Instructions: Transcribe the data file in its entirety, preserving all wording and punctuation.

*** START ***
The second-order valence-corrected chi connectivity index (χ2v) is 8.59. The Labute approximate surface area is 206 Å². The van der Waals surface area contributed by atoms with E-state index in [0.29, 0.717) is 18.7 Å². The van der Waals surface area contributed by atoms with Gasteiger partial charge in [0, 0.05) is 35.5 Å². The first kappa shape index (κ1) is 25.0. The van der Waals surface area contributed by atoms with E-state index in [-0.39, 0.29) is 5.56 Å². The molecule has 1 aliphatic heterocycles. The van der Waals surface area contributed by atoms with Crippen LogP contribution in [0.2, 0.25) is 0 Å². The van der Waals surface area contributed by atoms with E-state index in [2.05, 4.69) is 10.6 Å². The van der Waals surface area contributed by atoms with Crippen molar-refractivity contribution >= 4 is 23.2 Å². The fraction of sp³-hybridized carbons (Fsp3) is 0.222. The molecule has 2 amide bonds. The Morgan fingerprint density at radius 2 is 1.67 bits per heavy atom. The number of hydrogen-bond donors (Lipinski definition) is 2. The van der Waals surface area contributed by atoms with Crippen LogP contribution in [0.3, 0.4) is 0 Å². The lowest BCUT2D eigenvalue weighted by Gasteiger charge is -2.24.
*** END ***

The second-order valence-corrected chi connectivity index (χ2v) is 8.59. The Labute approximate surface area is 206 Å². The van der Waals surface area contributed by atoms with E-state index in [0.29, 0.717) is 18.7 Å². The van der Waals surface area contributed by atoms with Gasteiger partial charge in [0, 0.05) is 35.5 Å². The first kappa shape index (κ1) is 25.0. The van der Waals surface area contributed by atoms with E-state index in [-0.39, 0.29) is 5.56 Å². The molecule has 1 aliphatic heterocycles. The van der Waals surface area contributed by atoms with Crippen LogP contribution in [0.2, 0.25) is 0 Å². The van der Waals surface area contributed by atoms with E-state index in [2.05, 4.69) is 10.6 Å². The van der Waals surface area contributed by atoms with Crippen molar-refractivity contribution >= 4 is 23.2 Å². The fraction of sp³-hybridized carbons (Fsp3) is 0.222. The molecule has 2 amide bonds. The Morgan fingerprint density at radius 2 is 1.67 bits per heavy atom. The number of hydrogen-bond donors (Lipinski definition) is 2. The van der Waals surface area contributed by atoms with Crippen LogP contribution in [0.3, 0.4) is 0 Å². The lowest BCUT2D eigenvalue weighted by Gasteiger charge is -2.24.